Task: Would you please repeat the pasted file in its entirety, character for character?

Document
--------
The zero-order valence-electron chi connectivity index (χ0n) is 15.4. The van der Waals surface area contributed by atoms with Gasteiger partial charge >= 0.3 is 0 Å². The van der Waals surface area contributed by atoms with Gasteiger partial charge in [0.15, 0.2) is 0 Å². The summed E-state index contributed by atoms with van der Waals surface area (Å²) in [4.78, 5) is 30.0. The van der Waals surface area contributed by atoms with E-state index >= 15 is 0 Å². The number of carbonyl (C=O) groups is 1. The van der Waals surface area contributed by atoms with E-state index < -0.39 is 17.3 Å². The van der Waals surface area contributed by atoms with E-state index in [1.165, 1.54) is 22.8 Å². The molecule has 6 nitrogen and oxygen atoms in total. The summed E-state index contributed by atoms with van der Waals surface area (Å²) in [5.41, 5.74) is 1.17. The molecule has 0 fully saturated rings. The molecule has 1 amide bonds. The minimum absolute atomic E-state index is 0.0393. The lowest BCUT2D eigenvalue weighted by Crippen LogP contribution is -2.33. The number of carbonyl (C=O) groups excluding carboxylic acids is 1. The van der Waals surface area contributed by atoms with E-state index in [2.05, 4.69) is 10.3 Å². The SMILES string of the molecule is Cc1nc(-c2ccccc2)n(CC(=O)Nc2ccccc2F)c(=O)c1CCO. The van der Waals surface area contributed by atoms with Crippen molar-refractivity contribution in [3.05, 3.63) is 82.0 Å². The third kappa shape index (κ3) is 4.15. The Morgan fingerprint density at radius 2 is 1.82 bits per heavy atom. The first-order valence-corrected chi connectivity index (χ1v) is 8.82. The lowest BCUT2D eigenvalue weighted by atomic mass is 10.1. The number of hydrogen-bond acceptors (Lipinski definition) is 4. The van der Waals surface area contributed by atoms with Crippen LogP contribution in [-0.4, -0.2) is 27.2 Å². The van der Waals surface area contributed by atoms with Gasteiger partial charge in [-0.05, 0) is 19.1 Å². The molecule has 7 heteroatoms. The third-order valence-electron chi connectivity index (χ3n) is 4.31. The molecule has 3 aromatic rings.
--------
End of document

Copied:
The zero-order valence-electron chi connectivity index (χ0n) is 15.4. The van der Waals surface area contributed by atoms with Gasteiger partial charge >= 0.3 is 0 Å². The van der Waals surface area contributed by atoms with Gasteiger partial charge in [0.15, 0.2) is 0 Å². The summed E-state index contributed by atoms with van der Waals surface area (Å²) in [4.78, 5) is 30.0. The van der Waals surface area contributed by atoms with E-state index >= 15 is 0 Å². The number of carbonyl (C=O) groups is 1. The van der Waals surface area contributed by atoms with E-state index < -0.39 is 17.3 Å². The van der Waals surface area contributed by atoms with E-state index in [1.165, 1.54) is 22.8 Å². The molecule has 6 nitrogen and oxygen atoms in total. The summed E-state index contributed by atoms with van der Waals surface area (Å²) in [5.41, 5.74) is 1.17. The molecule has 0 fully saturated rings. The molecule has 1 amide bonds. The minimum absolute atomic E-state index is 0.0393. The lowest BCUT2D eigenvalue weighted by Crippen LogP contribution is -2.33. The number of carbonyl (C=O) groups excluding carboxylic acids is 1. The van der Waals surface area contributed by atoms with E-state index in [2.05, 4.69) is 10.3 Å². The SMILES string of the molecule is Cc1nc(-c2ccccc2)n(CC(=O)Nc2ccccc2F)c(=O)c1CCO. The van der Waals surface area contributed by atoms with Crippen molar-refractivity contribution in [3.05, 3.63) is 82.0 Å². The third kappa shape index (κ3) is 4.15. The Morgan fingerprint density at radius 2 is 1.82 bits per heavy atom. The first-order valence-corrected chi connectivity index (χ1v) is 8.82. The lowest BCUT2D eigenvalue weighted by atomic mass is 10.1. The number of hydrogen-bond acceptors (Lipinski definition) is 4. The van der Waals surface area contributed by atoms with Crippen LogP contribution in [-0.4, -0.2) is 27.2 Å². The van der Waals surface area contributed by atoms with Gasteiger partial charge in [-0.05, 0) is 19.1 Å². The molecule has 7 heteroatoms. The third-order valence-electron chi connectivity index (χ3n) is 4.31. The molecule has 3 aromatic rings.